Fred Zayas ’86 was probably always destined for a life in the aerospace industry. Growing up in Titusville, Florida, in the 1970s gave him a front-row seat to the Space Race.
“Titusville is across the river from Cape Canaveral and the Kennedy Space Center. I graduated from Astronaut High School. My family had an Italian restaurant, and we all worked there. I started working when I was around nine years old. I’d serve the people from the space center, who were excited to be part of something special and having a ball. I thought it would be great to be part of something like that,’” Zayas chuckled.
With more than three decades working for primary contractors with NASA and the U.S. Department of Defense, Zayas has moved from that front-row seat to a starring role with the teams that have supported cruise missile programs, space shuttle missions, the International Space Station and the foundation for exploratory projects such as the Artemis 1 mission. He is even more excited about the projects in his future.
“I’m very blessed to have a profession that doesn’t really feel like work. I just enjoy it,” Zayas shared.
The work, the joy, the long-term friendships and the knowledge to supervise spacecraft all started at Lenoir-Rhyne, and Zayas freely praises his alma mater for helping him reach his life goals. “You know, LR helped me fulfill dreams,” he said.
Preparing to launch
Church-sponsored ski trips during high school introduced Zayas to western North Carolina, and he fell in love with the area. He also loved playing football and running track, so he hoped to continue as an athlete in college.
I remember pulling up to Morgan dormitory, just so excited that I made it there without getting lost. Then I didn’t feel lost at all. The first few days passed, and I knew LR was the right place.
Fred Zayas '86
“I was just an average player — and an average student — with high aspirations. LR sent me a letter, and the geographic location and the education founded in liberal arts and Christianity felt right. It was immediately apparent they were student-focused and cared about me and my goals. I didn’t visit the campus before making my decision. I took a leap of faith. It was a leap of faith for them too.”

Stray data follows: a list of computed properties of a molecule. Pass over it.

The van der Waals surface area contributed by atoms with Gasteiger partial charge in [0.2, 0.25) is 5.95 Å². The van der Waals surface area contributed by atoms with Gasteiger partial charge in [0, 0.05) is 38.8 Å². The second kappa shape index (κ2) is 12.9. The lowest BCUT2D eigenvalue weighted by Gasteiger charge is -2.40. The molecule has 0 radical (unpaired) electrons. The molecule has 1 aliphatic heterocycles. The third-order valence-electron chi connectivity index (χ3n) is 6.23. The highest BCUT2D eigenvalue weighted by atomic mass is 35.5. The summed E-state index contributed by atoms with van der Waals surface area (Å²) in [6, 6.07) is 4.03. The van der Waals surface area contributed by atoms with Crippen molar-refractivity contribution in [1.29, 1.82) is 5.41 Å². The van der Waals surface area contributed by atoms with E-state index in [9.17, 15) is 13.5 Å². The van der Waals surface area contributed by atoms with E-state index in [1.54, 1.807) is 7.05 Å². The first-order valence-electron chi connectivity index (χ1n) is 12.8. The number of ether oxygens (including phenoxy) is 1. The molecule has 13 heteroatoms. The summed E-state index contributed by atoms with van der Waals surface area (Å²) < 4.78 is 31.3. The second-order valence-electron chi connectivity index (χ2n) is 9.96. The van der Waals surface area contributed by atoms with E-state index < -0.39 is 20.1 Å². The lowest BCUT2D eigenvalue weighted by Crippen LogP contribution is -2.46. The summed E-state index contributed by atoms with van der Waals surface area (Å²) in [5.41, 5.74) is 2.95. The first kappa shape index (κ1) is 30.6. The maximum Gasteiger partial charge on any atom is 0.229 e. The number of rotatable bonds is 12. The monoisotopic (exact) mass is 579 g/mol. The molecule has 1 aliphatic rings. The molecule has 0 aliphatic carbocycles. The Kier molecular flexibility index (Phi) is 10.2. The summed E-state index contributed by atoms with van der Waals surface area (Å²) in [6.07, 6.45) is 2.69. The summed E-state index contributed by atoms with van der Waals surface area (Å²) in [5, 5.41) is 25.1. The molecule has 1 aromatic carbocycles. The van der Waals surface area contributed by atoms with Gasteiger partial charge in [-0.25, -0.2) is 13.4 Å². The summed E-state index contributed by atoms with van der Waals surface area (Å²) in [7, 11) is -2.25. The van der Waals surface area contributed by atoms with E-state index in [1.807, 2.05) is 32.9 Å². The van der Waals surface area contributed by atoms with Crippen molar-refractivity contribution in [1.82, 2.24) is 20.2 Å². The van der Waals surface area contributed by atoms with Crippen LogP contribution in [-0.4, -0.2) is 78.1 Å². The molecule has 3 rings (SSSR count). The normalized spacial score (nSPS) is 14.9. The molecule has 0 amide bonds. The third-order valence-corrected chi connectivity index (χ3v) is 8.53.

The first in his family to go to a four-year college, Zayas had not prepared for his move to North Carolina in the weeks before he arrived on campus for the fall semester of 1982.
“I was working but I had no car, no money, just an aspiration to get to LR. I could write a whole story on the miracles of getting there. I got this beat-up Datsun B210, and I remember pulling up to Morgan dormitory, just so excited that I made it there without getting lost. Then I didn’t feel lost at all. The first few days passed, and I knew LR was the right place.”
Zayas credits the financial aid office with helping him navigate the process of applying for Pell grants and student loans so he could stay at LR. He worked as a resident advisor, in the library and eventually as an assistant to some of his physics professors.
“I struggled with my classes for a few semesters, but my professors, especially Dr. Cooke and Dr. Renick, never gave up on me. I also had a group of close friends who were really good students. They taught me how to study and encouraged me to keep working hard. In my fourth semester, something clicked, and I earned good grades in difficult classes,” Zayas shared. “I can’t believe I finished in four years, taking 21 hours a semester in my last two years. Meeting that challenge was a testament to the support at LR.”
Countdown to ignition
When Zayas returned to Titusville after graduation, he had a job waiting for him — he just didn’t know it yet.
“Starting the summer after my sophomore year, I worked as an intern with McDonnell Douglas Aerospace,” Zayas said. He had hoped to take a break between graduating and going into the workforce, but his bosses had other plans. “I called the team I interned with and said, ‘Hey, I’m graduating in May.’ They said, ‘Great. You can start Monday.’”
Zayas started his career as a design engineer, ensuring hardware systems worked as intended. At the time McDonnell Douglas — which merged with the Boeing Company in 1997 — was a contractor for the U.S. Department of Defense. Much of Zayas’ work involved assembly, analysis, testing and deploying cruise missile systems.
“The McDonnell Douglas team and leaders were fantastic to me. I believed in the work we were doing, but I got to a place where I was ready to do something different, so I applied to work with the space program.”
Lockheed Martin Corporation hired Zayas in 1987 as a reliability engineer for the space shuttle ground operations contract at Kennedy Space Center. He moved up the ranks through multiple engineering disciplines. After completing his master’s in aeronautics science at Embry-Riddle Aeronautical University, he was selected to transfer to Stennis Space Center in southern Mississippi as a safety and mission assurance key contract manager.